Setback for Brexit planning as senior UK official quits

Departure of Matthew Coats, who was part of Brexit preparations, described as ‘alarming’

British prime minister Boris Johnson in front of a CT scanner during a visit to The Princess Alexandra hospital in Harlow, Essex on Friday. Photograph: Stefan Rousseau/PA Wire

British prime minister Boris Johnson in front of a CT scanner during a visit to The Princess Alexandra hospital in Harlow, Essex on Friday. Photograph: Stefan Rousseau/PA Wire


One of the UK’s most senior officials responsible for Brexit planning is to quit his post just weeks before Britain’s planned departure from the EU, in the latest indication of the upheaval that the crisis is imposing on the civil service.

The Cabinet Office confirmed that Matthew Coats, the director-general for EU Exit Implementation, is to leave his job, a critical role in which he answers directly to Michael Gove, the minister in charge of no-deal planning.

Mr Coats’s departure is particularly significant because he also heads the Border Delivery Group, a body that co-ordinates the work of all government departments on planning for the Dover-Calais strait – potentially the most sensitive issue in a no-deal Brexit.

“This really is a puzzling and alarming development, coming so close to the October 31st deadline,” said a senior Whitehall figure on being told of Mr Coats’s move. “For this to happen at such a moment is extraordinary.”

The revelation about Mr Coats’s departure came as Michel Barnier, the European Commission’s chief Brexit negotiator, met Steve Barclay, Brexit secretary, on Friday.

Although UK prime minister Boris Johnson has insisted he wants to secure a new withdrawal deal with Brussels, talks with the EU have stalled over the Irish border issue.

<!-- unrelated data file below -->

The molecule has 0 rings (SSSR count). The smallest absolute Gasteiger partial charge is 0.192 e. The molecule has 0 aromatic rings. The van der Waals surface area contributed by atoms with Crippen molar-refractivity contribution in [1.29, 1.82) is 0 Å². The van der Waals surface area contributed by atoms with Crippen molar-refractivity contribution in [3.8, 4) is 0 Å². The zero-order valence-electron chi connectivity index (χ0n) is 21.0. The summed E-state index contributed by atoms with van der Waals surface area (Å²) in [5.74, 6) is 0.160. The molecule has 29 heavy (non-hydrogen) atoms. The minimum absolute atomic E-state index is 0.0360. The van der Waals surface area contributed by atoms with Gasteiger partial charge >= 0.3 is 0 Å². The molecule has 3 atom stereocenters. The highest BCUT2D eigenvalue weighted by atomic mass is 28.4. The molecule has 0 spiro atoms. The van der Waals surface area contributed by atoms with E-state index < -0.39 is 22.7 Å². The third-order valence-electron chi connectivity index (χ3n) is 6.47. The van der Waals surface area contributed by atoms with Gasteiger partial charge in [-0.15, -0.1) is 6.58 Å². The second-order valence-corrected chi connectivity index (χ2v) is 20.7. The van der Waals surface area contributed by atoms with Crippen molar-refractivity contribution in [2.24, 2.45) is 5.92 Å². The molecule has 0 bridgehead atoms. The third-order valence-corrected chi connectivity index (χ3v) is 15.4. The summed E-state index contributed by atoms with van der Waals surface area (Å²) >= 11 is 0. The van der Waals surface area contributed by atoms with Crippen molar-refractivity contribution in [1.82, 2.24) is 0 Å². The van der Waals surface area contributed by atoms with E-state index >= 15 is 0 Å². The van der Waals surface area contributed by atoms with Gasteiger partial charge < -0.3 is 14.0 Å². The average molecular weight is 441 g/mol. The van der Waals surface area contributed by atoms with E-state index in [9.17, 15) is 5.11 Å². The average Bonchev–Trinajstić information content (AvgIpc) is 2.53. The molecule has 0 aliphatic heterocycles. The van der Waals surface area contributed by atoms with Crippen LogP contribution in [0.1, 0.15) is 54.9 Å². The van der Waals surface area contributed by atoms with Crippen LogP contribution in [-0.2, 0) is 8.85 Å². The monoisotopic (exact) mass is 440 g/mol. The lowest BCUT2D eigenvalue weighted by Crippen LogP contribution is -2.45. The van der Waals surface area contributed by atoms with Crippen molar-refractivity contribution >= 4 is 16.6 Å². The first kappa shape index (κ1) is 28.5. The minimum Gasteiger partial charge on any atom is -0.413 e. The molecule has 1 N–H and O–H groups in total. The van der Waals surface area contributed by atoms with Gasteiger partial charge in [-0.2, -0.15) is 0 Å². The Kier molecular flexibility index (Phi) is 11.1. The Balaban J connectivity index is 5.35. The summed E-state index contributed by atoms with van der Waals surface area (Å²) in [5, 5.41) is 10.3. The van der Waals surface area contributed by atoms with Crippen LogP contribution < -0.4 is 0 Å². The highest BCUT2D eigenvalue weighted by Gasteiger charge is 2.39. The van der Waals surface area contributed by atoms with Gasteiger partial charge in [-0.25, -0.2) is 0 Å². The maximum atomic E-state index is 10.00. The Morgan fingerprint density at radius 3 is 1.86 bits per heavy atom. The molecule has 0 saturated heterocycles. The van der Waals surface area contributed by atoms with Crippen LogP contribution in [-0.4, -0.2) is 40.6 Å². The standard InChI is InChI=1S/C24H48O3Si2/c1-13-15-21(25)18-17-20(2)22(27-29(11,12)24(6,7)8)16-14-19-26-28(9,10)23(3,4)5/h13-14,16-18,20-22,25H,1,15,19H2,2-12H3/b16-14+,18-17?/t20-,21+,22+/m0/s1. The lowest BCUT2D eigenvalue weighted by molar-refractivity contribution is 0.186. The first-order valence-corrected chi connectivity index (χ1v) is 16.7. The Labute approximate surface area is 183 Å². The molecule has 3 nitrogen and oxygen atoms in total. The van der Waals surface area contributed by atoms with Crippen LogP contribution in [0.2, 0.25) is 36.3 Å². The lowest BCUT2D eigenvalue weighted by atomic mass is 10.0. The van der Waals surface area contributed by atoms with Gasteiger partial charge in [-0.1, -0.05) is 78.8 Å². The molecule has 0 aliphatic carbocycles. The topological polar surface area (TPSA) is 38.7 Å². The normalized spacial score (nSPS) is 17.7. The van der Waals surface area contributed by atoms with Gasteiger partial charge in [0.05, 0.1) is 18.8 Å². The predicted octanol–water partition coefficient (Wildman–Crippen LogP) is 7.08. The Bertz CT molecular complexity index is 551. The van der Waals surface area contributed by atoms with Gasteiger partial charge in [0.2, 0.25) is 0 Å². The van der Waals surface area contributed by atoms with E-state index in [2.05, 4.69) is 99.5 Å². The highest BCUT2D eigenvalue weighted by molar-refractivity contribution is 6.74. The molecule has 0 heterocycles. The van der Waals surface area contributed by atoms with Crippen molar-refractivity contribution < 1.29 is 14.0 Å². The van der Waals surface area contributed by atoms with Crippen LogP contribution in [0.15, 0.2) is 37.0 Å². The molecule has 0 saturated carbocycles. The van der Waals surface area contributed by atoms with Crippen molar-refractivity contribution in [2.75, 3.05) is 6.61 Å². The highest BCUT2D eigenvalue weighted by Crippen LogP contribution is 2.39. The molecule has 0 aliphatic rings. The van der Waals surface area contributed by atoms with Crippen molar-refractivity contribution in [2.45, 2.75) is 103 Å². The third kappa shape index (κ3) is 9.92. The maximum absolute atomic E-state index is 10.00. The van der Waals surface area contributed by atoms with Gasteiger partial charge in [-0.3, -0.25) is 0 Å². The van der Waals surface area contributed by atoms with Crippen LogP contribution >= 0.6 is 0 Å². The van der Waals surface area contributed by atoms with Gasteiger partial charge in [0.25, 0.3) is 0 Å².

Mr Johnson and his team of negotiators have so far tabled four “non-papers” – non-legally binding proposals – which suggest an all-Ireland zone for agriculture and food, as well as arrangements for customs checks and regulatory checks for manufactured goods. But EU officials have said these fail to meet all of its basic tests for avoiding a hard border.

Following Friday’s talks between Mr Barnier and Mr Barclay, it emerged that the UK plans to send concrete Brexit proposals to the EU after next week’s Conservative party conference, in time for scrutiny ahead of the European Council meeting which starts on October 17th.

Mr Coats has been the director-general for EU exit planning for 18 months. But he only took over the task of managing the Border Delivery Group last summer after the departure of his predecessor Karen Wheeler.

“This means that Whitehall will now be on to its third director-general responsible for border readiness in as many months,” said Joe Owen, a senior researcher at the Institute for Government think-tank. “High turnover in critical positions is never a positive sign for the delivery of major projects.”

New role

Officials said Mr Coats was moving to a new role in government as executive chair of the government automation task force.

They sought to play down his move, saying 18 months was a long time to be in charge of the EU Exit planning post. However, the degree of personnel turnover which Brexit has generated across Whitehall, especially in senior posts, is alarming many officials.

“In total, two out of three directors general in the Department for Exiting the EU and five out of 10 Dexeu directors will have changed over the past six months,” one official told the Financial Times recently. “This is doing serious damage to civil service morale.”

At their meeting, Mr Barnier told Mr Barclay that any Brexit plan must avoid a hard frontier between the UK and the Republic.

“Michel Barnier stressed that it is essential that there is a fully operational solution in the withdrawal agreement to avoid a hard border on the island of Ireland, protect the all-island economy and the integrity of the single market,” the European Commission said in a statement.

“The EU remains open and willing to examine any workable and legally operative proposals that meet all these objectives.”– Copyright The Financial Times Limited 2019